Journalistic integrity does not have to be boring.The political self propagation that FOX and MSNBC have indulged in is not the answer either. MSNBC does it right with Reverend Al, Rachel Maddow, and the Irish firebrands of American politics. Chris Matthews is at least loud.

CNN has brought in Don Lemon and some other bright, young stars, but they are confined to the weekends. Good luck drawing age 18-49 viewers then.

America and the world are full of stories that need to be told. Constant repetition of nothing; bits on how to count your cholesterol  and dog rescue stores do not inform us about our  natural, physical, social and event filled national landscape.

What about historic fires in Colorado or the nation's largest bankruptcy filing by a single city. Viewers are hungry for the truth and the whole truth about bankrupt cities, the trend toward extremist legislation, historical forest fires and the effects of the economy on more people than blond haired white people from America's wormy heartland. 

What about "strange noises heard around the world"  or the radioactive junk from Japan that is headed our way?  I love a good spooky tale about my state of the union turning Japanese with Fukushima radiation!

CNN should give people the news that they need to hear. Why this stopped happening  is beyond comprehension because CNN is the most qualified and prepared cable news network in America.

Perhaps the ratings plunge will force CNN executives out of their managerial stupor and into positive and healthy action.

What kind of stories would make you set up the DVR for CNN?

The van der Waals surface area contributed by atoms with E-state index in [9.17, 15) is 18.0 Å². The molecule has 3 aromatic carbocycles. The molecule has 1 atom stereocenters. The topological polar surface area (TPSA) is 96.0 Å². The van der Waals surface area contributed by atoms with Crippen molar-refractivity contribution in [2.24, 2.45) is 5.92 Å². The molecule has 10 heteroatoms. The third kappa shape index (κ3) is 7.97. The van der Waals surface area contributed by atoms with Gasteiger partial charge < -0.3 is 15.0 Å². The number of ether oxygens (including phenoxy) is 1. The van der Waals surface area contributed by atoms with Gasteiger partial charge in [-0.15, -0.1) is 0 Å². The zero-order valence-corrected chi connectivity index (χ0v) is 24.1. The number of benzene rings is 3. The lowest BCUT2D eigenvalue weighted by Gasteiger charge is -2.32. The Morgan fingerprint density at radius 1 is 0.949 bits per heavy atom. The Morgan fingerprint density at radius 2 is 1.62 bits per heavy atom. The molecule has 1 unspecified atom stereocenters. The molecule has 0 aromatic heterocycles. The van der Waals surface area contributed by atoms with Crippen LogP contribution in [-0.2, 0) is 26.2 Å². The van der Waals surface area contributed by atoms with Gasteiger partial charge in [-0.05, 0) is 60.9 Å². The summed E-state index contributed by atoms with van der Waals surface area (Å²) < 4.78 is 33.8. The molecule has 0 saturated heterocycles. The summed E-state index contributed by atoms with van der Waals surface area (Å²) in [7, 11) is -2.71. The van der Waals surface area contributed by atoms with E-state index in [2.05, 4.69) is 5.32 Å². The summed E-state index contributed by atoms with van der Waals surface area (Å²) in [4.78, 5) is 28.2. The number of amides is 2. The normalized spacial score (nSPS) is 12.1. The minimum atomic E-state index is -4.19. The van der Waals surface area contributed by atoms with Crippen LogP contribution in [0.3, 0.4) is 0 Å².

Views: 267

Comment by Xenonlit on June 29, 2012 at 10:26am

Too true, Kenneth. I wish I could "like" comments. I know that folks have their favorites but you nailed one of the big problems there. They call in the useless liars and challenge them, but get nowhere.  But I really do like the weekend kids. They are much like the old CNN, but are stuck on the bench!

Comment by Myriad on July 1, 2012 at 4:04am

I don't get MSNBC, which sounds interesting, and it sounds like Maddow does a good job.  CNN is staffed with robots - John King was one and he's gone, at least, but Blitzer is a (to mix metaphors) a sleepwalker.  You're right that there are so many things they could cover - interviews and investigations of citizens' foreclosure and medical-insurance woes......but, oh dear, that might rile up people...  It seems to be a matter of not making waves.  Fox evidently doesnt care.  That channel is on my cable, but I don't watch it.

Actually, I don't watch anything...it's summer, leaves are on the trees, and I got no reception.  Trees were sacrificed last summer, but new growth has replaced them...  I used to have CNN on as background, but it was the same stuff over and over, even if not cholesterol stories, even if current stuff, but every 'host' rehashed the same thing,..

Comment by Xenonlit on July 1, 2012 at 11:16am

Great comment, Gina. I have it all on when I am working on the computer. 99 percent of the time, I tune it out, but rarely, I catch the odd bit of news. 

I have to give it to CNN for "Heroes". That is a stunning feature where the people who are being honored are incredible, just incredible. Otherwise, it's background noise.

Comment by Xenonlit on July 1, 2012 at 11:22am

Gahhh...comma infestation!

Comment by Myriad on July 1, 2012 at 2:35pm

Yeah, the Heroes get me every time (sniffle).

Comment by Christopher S. Dunn on July 2, 2012 at 5:12am

Part of the problem is that those in the journalistic fields are just as scared as the rest of us in hanging onto their jobs. Well not me, 'cause I got adzed years ago (an adz is heavy stone wedge tied to a stick -- basically a dull stone ax) so I and I we got no fear, mon.